Greek crisis looms over Albania

Greek crisis looms over Albania 

Tirana Times -

By: Anastasia Nazarko 

In an exclusive interview with Tirana Times, Dr. Jens Bastian, Senior Economic Research Fellow at ELIAMEP, Athens, Greece, discussed the Greek economic crisis which has resonated throughout Europe, and evaluated its specific implications for Albania. 

Q: How would you assess the current state of affairs in the Greek crisis; and more importantly, it’s implications for Albania? 

The political and central bank authorities in Tirana should not underestimate the potential adverse consequences of the twin Greek economic and sovereign debt crises. Their implications medium-term are considerable. Some spill over effects are already manifesting themselves in Albania, e.g. concerning reverse labor migration, the level of remittances being sent home from Greece and Albania’s capacity to further place sovereign debt in international bond markets at reasonable yield levels. In a word, despite a remarkable economic success story during the past years, Albanian policy makers would make a grave mistake by judging that they are immune to developments in neighboring Greece. 

Q: Several bank authorities in Albania have stated that Albania shows evidence of resisting the Greek crisis due to increasing bank deposits despite decreases in remittances. Could this be accurate, and if so, would this imply that the Albanian political and bank authorities have indeed taken adequate measures to cushion Albania from any spill-over effects? If not, what other precautions should be taken? 

Firstly, the risk perception of the region is changing as a consequence of the crisis in neighboring Greece. Increasing risk aversion will make it more difficult to auction sovereign debt priced at affordable levels for Greece’s neighbors, including Albania. Secondly, the focus of the region’s central bank governors and finance ministers must be to increase their level of domestic and cross border cooperation and stay the course. No country in the region can mitigate the adverse consequences of the Greek crisis on its own. It is therefore crucial to pool resources in areas such as capital requirements for financial institutions and reduce the level of loans denominated in foreign currencies, e.g. in the mortgage and consumer sectors.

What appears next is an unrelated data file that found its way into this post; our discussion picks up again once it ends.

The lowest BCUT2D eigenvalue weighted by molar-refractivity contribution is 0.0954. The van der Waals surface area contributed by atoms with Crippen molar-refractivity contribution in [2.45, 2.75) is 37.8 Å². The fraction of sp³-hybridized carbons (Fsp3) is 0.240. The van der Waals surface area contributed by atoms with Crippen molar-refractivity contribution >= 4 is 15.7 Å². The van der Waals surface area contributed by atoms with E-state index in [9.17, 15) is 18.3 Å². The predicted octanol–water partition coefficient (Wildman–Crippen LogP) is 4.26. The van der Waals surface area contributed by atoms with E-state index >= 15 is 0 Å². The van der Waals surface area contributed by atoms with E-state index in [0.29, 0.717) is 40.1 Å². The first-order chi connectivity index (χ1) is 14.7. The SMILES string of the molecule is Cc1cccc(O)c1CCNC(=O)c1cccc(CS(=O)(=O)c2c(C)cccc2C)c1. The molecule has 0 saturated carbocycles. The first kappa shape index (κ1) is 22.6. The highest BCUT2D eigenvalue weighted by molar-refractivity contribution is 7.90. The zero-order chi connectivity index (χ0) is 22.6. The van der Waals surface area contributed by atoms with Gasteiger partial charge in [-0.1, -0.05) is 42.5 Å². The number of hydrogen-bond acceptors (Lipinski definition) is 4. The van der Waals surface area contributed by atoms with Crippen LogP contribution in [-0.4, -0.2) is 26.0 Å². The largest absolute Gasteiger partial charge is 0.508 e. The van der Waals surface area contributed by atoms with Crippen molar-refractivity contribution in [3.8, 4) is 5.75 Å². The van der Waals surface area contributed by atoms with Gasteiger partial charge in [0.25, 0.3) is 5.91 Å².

Q: How valid do you consider the speculations that the Greek crisis may eventually mean the end of the Eurozone? 

In my view, this is where the ‘red line’ must be drawn by policy makers and central bank authorities in Athens and across the 17-member euro zone. The government of PM Papandreou is undertaking a Herculean task to implement an unprecedented structural reform agenda and harsh austerity measures under conditions of a three-year economic recession. The success of this real time experiment is anything but guaranteed and the adverse social consequences are everywhere to be seen across the country. But under these circumstances any speculation about euro exit options – voluntary or forced – are not at all helpful. In fact, they are a distraction from what needs to be done fast and with verifiable progress on the ground in Athens.